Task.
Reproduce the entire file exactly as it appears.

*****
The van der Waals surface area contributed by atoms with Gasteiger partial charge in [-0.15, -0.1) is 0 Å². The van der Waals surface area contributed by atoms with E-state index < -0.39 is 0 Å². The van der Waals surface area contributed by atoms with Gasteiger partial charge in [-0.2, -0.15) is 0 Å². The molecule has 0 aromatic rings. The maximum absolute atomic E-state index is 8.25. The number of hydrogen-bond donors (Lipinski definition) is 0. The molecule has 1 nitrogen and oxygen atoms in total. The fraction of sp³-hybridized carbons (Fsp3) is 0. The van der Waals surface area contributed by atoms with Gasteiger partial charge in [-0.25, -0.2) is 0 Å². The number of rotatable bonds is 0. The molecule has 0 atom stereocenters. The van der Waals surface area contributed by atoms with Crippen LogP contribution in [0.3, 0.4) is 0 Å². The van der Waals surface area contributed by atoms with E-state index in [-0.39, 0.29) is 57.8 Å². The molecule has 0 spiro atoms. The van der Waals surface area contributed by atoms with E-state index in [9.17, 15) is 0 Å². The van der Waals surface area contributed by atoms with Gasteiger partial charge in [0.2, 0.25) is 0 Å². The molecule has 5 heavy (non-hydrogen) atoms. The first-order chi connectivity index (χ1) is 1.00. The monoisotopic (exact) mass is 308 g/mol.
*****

The van der Waals surface area contributed by atoms with Gasteiger partial charge in [-0.15, -0.1) is 0 Å². The van der Waals surface area contributed by atoms with E-state index < -0.39 is 0 Å². The van der Waals surface area contributed by atoms with Gasteiger partial charge in [-0.2, -0.15) is 0 Å². The molecule has 0 aromatic rings. The maximum absolute atomic E-state index is 8.25. The number of hydrogen-bond donors (Lipinski definition) is 0. The molecule has 1 nitrogen and oxygen atoms in total. The fraction of sp³-hybridized carbons (Fsp3) is 0. The van der Waals surface area contributed by atoms with Gasteiger partial charge in [-0.25, -0.2) is 0 Å². The number of rotatable bonds is 0. The molecule has 0 atom stereocenters. The van der Waals surface area contributed by atoms with Crippen LogP contribution in [0.3, 0.4) is 0 Å². The van der Waals surface area contributed by atoms with E-state index in [-0.39, 0.29) is 57.8 Å². The molecule has 0 spiro atoms. The van der Waals surface area contributed by atoms with E-state index in [9.17, 15) is 0 Å². The van der Waals surface area contributed by atoms with Gasteiger partial charge in [0.2, 0.25) is 0 Å². The molecule has 5 heavy (non-hydrogen) atoms. The first-order chi connectivity index (χ1) is 1.00. The monoisotopic (exact) mass is 308 g/mol.